Firdaus is a woman struggling to live a dignified life in a society in which women have limited options. Throughout the book, Firdaus fights not just to be in control of her own destiny but also to figure out who she is. But she has little time to devote to self-exploration. The scene in Bayoumi’s coffee shop is an example of this. Bayoumi asks Firdaus whether she wants oranges or tangerines, and Firdaus is unable to answer him, having never considered whether she might like one thing more than another. For most of her life, it has never been important what she wanted. What was important was what the men around her wanted. And as Firdaus tells it, all of the men around her are brutes who exult in the power that they have over women. To some extent, Firdaus’s life becomes about living in opposition to the men in her life. Taking pleasure from a relationship with men is never really an option for her. This is partially because she needs to be treated like an equal, which never happens, but also because of her clitoridectomy. This procedure robs her of pleasure during sex.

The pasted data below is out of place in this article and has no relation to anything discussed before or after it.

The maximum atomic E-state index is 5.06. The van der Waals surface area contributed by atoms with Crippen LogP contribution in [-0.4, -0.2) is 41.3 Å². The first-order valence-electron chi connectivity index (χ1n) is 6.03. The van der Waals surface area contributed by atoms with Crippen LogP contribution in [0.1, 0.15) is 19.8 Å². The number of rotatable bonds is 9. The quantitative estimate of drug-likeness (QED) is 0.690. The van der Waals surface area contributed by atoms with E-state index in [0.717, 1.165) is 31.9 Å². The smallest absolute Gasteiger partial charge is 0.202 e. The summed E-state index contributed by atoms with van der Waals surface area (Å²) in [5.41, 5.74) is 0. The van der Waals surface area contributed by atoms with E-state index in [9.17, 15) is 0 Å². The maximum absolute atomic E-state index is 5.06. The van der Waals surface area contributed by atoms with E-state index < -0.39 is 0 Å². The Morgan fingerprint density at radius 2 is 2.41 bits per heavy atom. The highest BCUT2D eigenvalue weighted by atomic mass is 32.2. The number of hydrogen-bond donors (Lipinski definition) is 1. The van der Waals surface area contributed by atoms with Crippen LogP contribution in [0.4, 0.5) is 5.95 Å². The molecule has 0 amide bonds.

By the time Firdaus becomes a prostitute, she has discovered that she can exploit the desire that many men have for her by getting money for it. She learns that people with money can also command respect. But having money and commanding respect do not make Firdaus feel respectable. To someone who dreamed of studying and becoming a scholar, the life of a prostitute is disappointing and demeaning, yet Firdaus also suggests that the life of a prostitute might be a surer path to dignity and self-determination than the “respectable” life of an office assistant. At least as a prostitute Firdaus need not show deference toward even the most powerful of men.